The Genocide in Cambodia

On April 17, 1975 when the Khmer Rouge took the power in Cambodia, the whole country became a vast horrifying prison, where in less than 4 years, they slaughter more than 1,700,000 of their own people in an auto-genocide…

For Americans and others in the world, the war in Southeast Asia – “the Vietnam War” – ended in April, 1975. This long and bloody conflict came to a close with communist victories throughout Indochina, and a welcome, if still difficult and uneasy, peace finally came to Cambodia’s neighbors, Vietnam and Laos. But for the Cambodian people, whose country had been drawn into that conflict, “peace” brought much greater horror and suffering. For them, their worst nightmare was only just beginning.

The communists in Vietnam and Laos imposed severe dictatorships on their people. But they paled in comparison to that of their comrades next door in Cambodia, where the victorious Khmer Rouge carried out one of the most savage and brutal regimes of the 20th century. They began by abruptly emptying the cities, forcing the entire urban population, including families with small children and the old and sick, into the countryside without food, water, medicine, or shelter. Thousands died in the process, either murdered when they objected to the evacuation, or from starvation, illness, or exhaustion along the way. Members of the defeated government, including soldiers and civil servants and much of the educated class, were summarily executed. The rest of the population was driven into virtual slave camps in the countryside, where they were forced to farm for the state under the harshest conditions imaginable.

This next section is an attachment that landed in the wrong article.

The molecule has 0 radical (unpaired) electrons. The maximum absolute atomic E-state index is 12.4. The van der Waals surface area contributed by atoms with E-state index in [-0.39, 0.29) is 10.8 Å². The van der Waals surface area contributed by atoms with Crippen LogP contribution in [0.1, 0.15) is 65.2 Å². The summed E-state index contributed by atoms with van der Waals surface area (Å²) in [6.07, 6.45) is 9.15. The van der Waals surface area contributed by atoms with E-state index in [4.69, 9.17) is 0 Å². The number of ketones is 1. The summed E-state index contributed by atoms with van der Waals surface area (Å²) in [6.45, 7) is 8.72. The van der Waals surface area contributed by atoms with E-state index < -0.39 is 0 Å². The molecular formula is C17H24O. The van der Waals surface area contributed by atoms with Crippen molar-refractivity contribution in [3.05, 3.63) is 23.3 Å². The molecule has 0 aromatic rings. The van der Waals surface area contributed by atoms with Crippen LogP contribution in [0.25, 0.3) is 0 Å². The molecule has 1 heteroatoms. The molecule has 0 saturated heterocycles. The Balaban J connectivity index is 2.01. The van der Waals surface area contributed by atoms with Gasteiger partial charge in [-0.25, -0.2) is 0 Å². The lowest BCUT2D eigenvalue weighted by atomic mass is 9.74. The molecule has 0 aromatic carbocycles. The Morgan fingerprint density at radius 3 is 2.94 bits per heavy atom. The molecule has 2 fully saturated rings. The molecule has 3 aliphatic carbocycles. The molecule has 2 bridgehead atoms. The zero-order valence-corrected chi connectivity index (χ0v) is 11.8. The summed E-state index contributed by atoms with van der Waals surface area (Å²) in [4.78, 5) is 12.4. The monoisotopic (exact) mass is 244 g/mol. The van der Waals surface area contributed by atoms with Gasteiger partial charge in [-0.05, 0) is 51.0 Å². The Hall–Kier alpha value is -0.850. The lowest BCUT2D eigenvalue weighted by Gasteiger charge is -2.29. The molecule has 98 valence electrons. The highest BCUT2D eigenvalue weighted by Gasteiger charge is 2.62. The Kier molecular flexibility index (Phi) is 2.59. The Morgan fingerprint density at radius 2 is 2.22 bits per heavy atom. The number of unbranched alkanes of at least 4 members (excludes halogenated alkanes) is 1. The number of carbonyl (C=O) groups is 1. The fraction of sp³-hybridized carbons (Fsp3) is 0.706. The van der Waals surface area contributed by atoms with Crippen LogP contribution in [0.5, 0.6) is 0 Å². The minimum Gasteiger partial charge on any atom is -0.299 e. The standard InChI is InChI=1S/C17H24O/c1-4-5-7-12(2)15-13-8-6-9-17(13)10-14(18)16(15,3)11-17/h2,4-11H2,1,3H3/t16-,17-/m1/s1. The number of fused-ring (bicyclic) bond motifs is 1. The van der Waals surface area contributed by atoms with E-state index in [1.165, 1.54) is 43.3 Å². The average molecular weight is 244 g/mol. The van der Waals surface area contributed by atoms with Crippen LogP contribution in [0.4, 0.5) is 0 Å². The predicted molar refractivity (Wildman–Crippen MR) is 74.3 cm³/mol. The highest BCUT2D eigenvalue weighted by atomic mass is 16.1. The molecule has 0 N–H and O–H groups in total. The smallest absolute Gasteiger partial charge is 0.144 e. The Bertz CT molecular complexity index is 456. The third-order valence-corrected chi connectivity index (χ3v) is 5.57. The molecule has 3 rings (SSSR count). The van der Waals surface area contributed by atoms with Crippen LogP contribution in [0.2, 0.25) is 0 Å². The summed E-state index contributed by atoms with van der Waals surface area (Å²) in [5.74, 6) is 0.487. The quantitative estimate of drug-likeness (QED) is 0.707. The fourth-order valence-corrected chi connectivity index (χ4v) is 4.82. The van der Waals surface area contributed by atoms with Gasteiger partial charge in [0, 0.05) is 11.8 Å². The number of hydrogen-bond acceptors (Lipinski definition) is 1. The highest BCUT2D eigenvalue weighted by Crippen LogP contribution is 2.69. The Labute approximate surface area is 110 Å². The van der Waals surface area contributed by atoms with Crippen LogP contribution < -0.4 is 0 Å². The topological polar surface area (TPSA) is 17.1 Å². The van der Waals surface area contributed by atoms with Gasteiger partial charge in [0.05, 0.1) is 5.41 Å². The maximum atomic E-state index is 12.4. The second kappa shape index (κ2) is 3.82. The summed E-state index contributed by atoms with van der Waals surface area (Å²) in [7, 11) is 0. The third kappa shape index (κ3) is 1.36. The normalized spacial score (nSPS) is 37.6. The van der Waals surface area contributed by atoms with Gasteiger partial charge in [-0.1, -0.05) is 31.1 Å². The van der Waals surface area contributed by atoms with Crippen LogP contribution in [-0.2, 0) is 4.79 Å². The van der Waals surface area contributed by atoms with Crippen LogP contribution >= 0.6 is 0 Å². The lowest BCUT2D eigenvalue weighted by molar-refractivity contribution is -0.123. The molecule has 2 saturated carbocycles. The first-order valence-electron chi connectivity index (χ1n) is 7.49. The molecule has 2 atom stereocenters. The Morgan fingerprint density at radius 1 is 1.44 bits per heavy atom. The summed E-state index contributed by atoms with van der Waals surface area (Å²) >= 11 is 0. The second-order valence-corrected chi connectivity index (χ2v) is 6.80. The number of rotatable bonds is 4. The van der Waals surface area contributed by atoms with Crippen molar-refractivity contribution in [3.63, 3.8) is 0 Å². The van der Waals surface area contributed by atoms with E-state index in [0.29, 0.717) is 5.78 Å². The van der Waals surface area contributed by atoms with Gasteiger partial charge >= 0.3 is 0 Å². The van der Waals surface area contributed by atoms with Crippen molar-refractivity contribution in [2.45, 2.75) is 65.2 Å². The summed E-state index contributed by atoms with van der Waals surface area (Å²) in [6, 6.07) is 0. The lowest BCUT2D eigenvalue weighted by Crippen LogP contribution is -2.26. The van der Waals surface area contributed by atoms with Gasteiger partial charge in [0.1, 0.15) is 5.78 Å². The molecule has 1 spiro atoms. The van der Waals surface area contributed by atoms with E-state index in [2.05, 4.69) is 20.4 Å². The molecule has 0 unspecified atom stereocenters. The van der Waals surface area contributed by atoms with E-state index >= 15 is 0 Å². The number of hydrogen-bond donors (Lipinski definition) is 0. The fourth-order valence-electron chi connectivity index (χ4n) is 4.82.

The Khmer Rouge regime was driven by perhaps the most extreme radical ideology ever put into practice in modern times. It was Marxist/Leninist in origin, but in theory, and certainly in practice, it went beyond even the excesses of Stalinism and Maoism. Its leader, Pol Pot, and many of his colleagues, had met at the university in Paris, where they easily fell into the communist party prevalent in Paris at the time. The Khmer Rouge called for the complete elimination of the existing society and its replacement by a thoroughly new and “pure: agrarian one. Cities and towns were seen as hostile and unnecessary. The urban and educated were considered irredeemably tainted, fit only for ruthless reformation or physical extermination. The new economy was based almost entirely on rudimentary agriculture and forced labor. The Khmer regime, guided by an essentially faceless party, had total, arbitrary power over every facet of the people’s existence – where, how, and whether they lived, how they were fed and housed, even whether or not they could have families.

The regime lasted for nearly four years, during which time and estimated 1.7 million Cambodians – from one-fourth to one-third of the entire population were killed by the Khmer Rouge or died from the severe privation imposed upon them. Proportionally, it was the largest death toll suffered by a country at the hands of its government  in perhaps centuries. It was “auto-genocide” – ruthless, mass killing directed by a regime not against foreign or outside elements or minorities, but against its own people. It was also systematic, in that it focused most heavily on the country’s educated and skilled people. The damage continues to be felt long after the regime has disappeared, due to the deep traumatization and near-decimation of a whole generation of Cambodians most needed now to rebuild their shattered country.